Never again.

        • ElbowWilham says:

          In my 20s I was renting a house with a couple friends. We used to pull the projector out and put up a sheet in the back yard. Build a bon-fire and watch a movie on a nice summer night. Invite some friends over. Great times!

    • w says:

      Yep!I thought of reviving the drivein experience last spring.Regionally doable and updatable especially as other biz/malls fail,its a good use of acreage in Some spots.

  7. Brad Tifman says:

    A monthly fee plus $30 more of their grift-dollars for the opportunity to be exposed to their agitprop?! Next thing you know, they’ll be telling us to wear a mask while they cover up our collapsing economy that began its precipitous fall in the REPO markets in September of 2019?!

    I think, therefore I am…to be caged.

  8. Miatadon says:

    I remember that when television in every home first became a big deal the death of movie theaters was forecast to be inevitable. It didn’t happen then. But will it happen now? My guess is yes because of many factors- hassle to get to a theater, too high cost of admission, general crappy theater quality where you can hear the noise of the movie next door, sound way too loud. I miss the smaller local theaters where the seats were comfortable, the admission price was not a rip-off, and you would actually meet neighbors there and chat a bit.

    • raxadian says:

      If we went back to big theaters with comfy seats, only a few ads before the movie and reasonable prices plus a day a week that’s cheaper? Then yes I would go back to a movie theater again.

      As they are before the.pandemic and today? No.

      A bigger screen and maybe better sound is not worth the torture.

    • Boomer says:

      Not a good comparison with the intro of TV. TV’s were a major purchase after the house and automobile for a black and white grainy interleaved 4:3 picture. If you were well to do Dad could afford a big piece of TV furniture with a huge 25” screen you had to sit across the room from to make sense of the image. You had to get up walk across the room to change the channel. Now for the price of 2-3 family outings to the theater you can buy a UHD TV, stay home, skip sitting in a room with a bunch of strangers and all of the annoyances that go along with that experience

      • raxadian says:

        Actually to pay both internet and a video streaming service is not cheap for many people if low income. zit may not be a big purchase but is simply you have to pay every month. As soon as stimulus money dries up a many people will have to cut costs.

        • Lisa_Hooker says:

          Or you could spend $40/month on DVDs of classic and fondly remembered films. After a few years you have a library of 100’s. Most folks seem to lack foresight. I’ve bought DVDs of a few recent films and they just don’t stack up against older film production. Plus I can lend to my friends.

  9. MonkeyBusiness says:

    In America no. Does not seem to be a problem in Japan and China.

    • roddy6667 says:

      Going to the movies is huge in China. We have a mall within walking distance from us that has two movie theaters.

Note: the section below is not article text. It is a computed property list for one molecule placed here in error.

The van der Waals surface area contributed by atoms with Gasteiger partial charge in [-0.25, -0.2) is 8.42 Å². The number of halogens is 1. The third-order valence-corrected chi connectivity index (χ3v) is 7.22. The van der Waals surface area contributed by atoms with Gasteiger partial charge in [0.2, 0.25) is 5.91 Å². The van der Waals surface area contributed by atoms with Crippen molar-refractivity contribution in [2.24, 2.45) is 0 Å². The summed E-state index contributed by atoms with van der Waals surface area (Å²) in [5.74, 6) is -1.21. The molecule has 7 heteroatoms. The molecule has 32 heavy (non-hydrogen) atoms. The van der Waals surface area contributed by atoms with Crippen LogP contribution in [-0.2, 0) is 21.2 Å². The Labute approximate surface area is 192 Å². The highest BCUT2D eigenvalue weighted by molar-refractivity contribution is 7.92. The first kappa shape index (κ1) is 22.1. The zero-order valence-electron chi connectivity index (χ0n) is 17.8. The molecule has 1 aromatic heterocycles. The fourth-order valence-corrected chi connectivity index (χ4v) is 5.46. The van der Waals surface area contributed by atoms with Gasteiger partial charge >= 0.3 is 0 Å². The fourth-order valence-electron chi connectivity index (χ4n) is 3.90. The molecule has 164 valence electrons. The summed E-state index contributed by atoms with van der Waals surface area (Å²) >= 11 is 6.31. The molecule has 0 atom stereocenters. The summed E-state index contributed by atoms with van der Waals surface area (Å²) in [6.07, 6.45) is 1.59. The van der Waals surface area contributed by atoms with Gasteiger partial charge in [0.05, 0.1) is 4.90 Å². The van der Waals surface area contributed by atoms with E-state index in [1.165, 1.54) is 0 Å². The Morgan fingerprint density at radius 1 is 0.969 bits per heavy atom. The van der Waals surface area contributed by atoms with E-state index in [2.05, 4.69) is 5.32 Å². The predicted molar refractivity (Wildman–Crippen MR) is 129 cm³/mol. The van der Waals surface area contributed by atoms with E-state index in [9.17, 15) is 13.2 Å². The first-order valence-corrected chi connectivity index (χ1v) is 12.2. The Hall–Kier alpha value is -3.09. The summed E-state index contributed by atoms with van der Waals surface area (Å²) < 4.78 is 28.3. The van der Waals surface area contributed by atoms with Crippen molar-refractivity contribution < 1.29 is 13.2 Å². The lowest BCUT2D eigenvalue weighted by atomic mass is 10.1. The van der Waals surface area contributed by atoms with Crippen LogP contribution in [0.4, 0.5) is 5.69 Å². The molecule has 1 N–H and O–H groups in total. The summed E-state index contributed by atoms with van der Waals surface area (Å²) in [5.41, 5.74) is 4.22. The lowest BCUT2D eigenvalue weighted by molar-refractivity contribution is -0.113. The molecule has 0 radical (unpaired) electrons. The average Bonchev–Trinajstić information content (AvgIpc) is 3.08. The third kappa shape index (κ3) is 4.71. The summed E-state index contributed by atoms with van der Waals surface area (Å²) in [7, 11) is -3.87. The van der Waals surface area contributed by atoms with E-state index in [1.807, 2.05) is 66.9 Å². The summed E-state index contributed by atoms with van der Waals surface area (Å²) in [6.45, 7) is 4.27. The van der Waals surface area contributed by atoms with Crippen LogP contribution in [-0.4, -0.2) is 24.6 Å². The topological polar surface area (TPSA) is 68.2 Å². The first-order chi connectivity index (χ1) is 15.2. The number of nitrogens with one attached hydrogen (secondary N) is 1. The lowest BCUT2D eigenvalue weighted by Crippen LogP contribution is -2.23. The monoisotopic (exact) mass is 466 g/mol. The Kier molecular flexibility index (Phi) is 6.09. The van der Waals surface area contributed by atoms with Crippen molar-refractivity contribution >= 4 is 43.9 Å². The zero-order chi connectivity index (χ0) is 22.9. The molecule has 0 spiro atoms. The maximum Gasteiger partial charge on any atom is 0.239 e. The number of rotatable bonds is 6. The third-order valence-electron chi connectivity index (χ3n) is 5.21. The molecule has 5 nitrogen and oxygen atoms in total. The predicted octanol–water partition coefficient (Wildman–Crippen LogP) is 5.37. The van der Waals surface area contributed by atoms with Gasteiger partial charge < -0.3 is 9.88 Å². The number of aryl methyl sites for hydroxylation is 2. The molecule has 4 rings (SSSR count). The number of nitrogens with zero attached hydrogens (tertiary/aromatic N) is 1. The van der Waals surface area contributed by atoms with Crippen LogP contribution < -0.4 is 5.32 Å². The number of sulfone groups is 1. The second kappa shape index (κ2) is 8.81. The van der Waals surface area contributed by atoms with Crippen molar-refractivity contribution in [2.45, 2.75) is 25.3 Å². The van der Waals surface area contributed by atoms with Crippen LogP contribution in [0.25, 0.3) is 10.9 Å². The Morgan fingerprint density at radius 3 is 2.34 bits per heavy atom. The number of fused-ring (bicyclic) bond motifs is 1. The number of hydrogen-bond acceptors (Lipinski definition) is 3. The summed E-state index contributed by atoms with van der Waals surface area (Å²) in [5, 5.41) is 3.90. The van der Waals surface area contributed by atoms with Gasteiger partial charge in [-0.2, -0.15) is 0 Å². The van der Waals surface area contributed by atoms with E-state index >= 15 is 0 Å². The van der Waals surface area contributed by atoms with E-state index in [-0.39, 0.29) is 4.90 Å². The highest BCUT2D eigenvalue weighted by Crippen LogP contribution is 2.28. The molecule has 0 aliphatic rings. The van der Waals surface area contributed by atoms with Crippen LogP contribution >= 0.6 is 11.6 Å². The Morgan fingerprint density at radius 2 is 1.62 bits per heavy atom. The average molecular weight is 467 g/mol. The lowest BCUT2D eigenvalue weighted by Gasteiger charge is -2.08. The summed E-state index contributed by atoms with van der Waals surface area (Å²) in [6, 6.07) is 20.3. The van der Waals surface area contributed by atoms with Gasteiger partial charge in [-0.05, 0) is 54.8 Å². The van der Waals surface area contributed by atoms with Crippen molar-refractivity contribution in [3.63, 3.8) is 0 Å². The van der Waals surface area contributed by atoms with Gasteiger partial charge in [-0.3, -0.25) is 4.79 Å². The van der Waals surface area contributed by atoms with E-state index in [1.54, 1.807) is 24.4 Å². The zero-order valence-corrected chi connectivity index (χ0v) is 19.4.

• joe2 says:

        I liked Asia where people lived outside their immediate home. Invigorating. I hope it is not changing like in the US.

        • roddy6667 says:

          Yes. In Asia people live more in the community instead of in individual cubicles.

  10. Barry Fay says:

    The movie theaters will only be getting what they deserve! Mistreating the customer for profit should only work for a little while – unless there is a monopoly – which now there isn´t. If only there were an alternative to the airlines!!!

    • nodecentrepublicansleft says:

      You’re right but mistreating the customer is the American way, my friend!

      Look at any industry in the US. I work in Telecom and if you compare service/prices worldwide…the US customer is being ripped off badly.

      Our service sucks compared to Europe and Asia and we pay a lot more for it. Why? Because those SOBs can get away with it.

      There’s a scene in the amazing (based on a true story) film “The Train” w/Burt Lancaster about the Nazis trying to steal the great paintings of France at the end of WWII.

      The woman who runs the museum tries to explain to the Resistance Fighters why they should risk their lives to save the artwork. One fighter says “Don’t you have copies? Why should a man risk his life for this?”

      She says: “No, you don’t understand…these painting are our legacy, our heritage….these paintings ARE France.” They saved the paintings through their ingenuity/bravery and it did costs lives.

      So for all of the horrors committed by the film industry/movie theaters, I still think the movie theater is something worth saving. It has a value to our culture beyond dollars and cents.

      • Mary says:

        Great comment. If you are a serious film fan, this is sad news. Seeing a great film in a theatre versus watching it on tv really is like seeing an important art work in the flesh versus looking at reproductions in art books.

        Granted, for a lot of Hollywood product it doesn’t really matter. But we just watched Chloe Zhao’s extraordinary film Nomadland on our very big screen tv. I couldn’t help thinking with real sadness how much that experience made me miss our local arthouse–part of the Laemmle theatre chain in LA.

      • Shiloh1 says:

        Great movie!

  11. Lawefa says: